The 'Erotic Gherkin' was not the first proposal for a phallic-looking skyscraper in London. In 1998 — five years before Norman Foster's pickled penis was completed — there was Green Bird.
At least, there was supposed to be. Green Bird never took flight.
The implausible sausage of a building — put forward by Prague-based firm Future Systems — did itself no favours by appearing neither green, nor avian. It certainly did itself no favours by looking like a big dildo, easing itself into the Battersea firmament.
Even the most prudish couldn't fail to see the similarities between Green Bird and something you'd find in the basement of Harmony. It wasn't just in the shape, but that distinctive 'flop', as if it were cast from rubber, not steel and glass. The shape was in fact supposed to "reduce wind resistance and structural stress." Green Bird would also have had a 'diagrid steel lattice' wrapped around it; always use protection, kids.
At a height of 442m and 83 floors, Green Bird was hardly something you could hide at the back of a sock drawer. Had it been built, the combination of offices, residences and hotels would have stood 262m taller than the Gherkin. (That size difference in inches, FYI, is 10,315.)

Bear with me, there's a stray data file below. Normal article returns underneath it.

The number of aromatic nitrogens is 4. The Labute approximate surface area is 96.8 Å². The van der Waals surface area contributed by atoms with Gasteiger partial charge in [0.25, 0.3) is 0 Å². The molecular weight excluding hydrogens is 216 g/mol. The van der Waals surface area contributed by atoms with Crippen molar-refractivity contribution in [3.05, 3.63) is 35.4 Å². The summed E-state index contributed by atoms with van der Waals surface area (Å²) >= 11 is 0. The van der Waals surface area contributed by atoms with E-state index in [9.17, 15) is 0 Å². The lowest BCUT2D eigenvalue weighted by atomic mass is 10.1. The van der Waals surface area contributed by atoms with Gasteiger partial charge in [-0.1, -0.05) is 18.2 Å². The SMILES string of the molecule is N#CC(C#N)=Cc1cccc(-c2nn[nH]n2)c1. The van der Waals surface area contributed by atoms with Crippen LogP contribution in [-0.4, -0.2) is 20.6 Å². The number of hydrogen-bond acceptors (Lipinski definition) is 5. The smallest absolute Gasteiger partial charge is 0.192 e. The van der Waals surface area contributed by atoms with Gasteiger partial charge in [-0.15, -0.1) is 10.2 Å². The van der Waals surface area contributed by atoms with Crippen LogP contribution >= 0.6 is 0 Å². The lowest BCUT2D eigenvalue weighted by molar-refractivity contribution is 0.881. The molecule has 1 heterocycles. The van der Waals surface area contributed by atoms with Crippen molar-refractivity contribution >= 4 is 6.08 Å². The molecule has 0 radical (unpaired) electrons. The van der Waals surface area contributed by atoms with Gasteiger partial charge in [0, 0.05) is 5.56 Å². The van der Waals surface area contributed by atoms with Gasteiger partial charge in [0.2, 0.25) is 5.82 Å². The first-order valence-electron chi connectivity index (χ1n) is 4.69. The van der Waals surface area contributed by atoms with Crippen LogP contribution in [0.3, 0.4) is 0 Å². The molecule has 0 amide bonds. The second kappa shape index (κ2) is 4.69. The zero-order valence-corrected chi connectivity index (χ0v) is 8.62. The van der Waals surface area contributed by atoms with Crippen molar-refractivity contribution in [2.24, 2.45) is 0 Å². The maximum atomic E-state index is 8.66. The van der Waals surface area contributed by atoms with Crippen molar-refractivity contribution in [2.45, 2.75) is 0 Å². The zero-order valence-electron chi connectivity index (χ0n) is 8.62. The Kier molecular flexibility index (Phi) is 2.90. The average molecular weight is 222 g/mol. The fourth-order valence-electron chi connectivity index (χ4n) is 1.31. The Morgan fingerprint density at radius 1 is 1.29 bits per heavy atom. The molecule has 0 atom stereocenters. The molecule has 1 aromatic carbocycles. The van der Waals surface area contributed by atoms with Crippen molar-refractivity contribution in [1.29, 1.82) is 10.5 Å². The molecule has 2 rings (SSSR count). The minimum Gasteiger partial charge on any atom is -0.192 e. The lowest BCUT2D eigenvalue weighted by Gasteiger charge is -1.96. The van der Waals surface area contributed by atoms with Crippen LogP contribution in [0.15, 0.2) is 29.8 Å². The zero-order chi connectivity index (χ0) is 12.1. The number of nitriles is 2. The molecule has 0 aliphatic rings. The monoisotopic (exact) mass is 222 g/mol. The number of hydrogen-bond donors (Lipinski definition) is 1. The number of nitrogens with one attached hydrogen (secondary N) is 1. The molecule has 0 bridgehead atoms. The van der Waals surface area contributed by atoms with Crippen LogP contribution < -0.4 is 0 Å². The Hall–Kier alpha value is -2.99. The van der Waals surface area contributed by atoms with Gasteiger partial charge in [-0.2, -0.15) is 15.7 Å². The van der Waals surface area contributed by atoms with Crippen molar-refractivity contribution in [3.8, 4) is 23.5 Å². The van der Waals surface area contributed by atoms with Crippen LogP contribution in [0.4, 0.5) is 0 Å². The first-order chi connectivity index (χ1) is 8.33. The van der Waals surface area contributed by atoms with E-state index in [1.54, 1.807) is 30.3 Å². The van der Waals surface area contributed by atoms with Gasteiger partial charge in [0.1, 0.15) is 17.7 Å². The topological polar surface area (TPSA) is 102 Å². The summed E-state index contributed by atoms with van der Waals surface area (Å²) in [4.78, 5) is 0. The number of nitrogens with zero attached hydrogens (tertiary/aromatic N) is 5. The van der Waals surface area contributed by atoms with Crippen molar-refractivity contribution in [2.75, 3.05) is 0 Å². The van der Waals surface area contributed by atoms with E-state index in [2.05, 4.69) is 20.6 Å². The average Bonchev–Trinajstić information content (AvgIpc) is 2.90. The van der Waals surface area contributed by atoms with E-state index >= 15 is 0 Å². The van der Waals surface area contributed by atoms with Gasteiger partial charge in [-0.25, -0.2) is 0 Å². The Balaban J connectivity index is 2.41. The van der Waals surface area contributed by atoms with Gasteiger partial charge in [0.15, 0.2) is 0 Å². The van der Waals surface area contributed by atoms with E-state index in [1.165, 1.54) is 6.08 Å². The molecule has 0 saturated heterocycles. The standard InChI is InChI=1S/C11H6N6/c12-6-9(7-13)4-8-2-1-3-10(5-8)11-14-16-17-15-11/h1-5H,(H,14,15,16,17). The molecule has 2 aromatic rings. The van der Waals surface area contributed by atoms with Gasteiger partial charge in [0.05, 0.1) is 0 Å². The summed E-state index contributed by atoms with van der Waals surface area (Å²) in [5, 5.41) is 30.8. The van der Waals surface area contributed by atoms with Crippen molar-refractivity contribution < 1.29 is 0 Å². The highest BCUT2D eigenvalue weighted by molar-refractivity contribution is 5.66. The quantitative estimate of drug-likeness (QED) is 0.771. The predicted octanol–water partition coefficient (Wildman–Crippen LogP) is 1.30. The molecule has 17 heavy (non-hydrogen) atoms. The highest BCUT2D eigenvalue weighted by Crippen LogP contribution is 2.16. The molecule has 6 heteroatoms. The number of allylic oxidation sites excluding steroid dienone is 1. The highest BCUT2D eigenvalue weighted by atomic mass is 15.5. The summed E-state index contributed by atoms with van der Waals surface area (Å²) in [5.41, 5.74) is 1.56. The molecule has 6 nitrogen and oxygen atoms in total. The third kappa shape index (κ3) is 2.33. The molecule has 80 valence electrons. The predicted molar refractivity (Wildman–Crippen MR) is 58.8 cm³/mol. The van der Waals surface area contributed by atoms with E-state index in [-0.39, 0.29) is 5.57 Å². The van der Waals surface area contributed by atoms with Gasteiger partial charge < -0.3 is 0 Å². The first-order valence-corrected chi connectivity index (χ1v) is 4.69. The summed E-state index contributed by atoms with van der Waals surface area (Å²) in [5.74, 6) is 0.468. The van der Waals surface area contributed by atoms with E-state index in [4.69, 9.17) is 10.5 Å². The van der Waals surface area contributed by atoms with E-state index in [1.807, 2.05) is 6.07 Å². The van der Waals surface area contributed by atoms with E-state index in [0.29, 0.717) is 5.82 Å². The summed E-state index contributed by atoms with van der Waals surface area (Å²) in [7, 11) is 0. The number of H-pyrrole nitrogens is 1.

A reputed architectural firm, Future Systems went on to have its design for Lord's Cricket Ground's Media Centre commissioned. But Green Bird was not its only London gamble that didn't pay off. Their Routemaster, which looked like it had escaped from an episode of In The Night Garden was spiked too:
And in support of that decision, minimal research reveals that Future Systems pretty much took another of its designs — Birmingham Bullring's Selfridges — and bunged wheels on it.
Founder, Jan Kaplický, died that same year, and Future Systems folded soon after.
Those who feel they've been cheated of a life-long giggle every time they gaze on London's horizon and don't see Green Bird — do not despair; the Spire will soon rise on the Isle of Dogs as a giant cock and balls.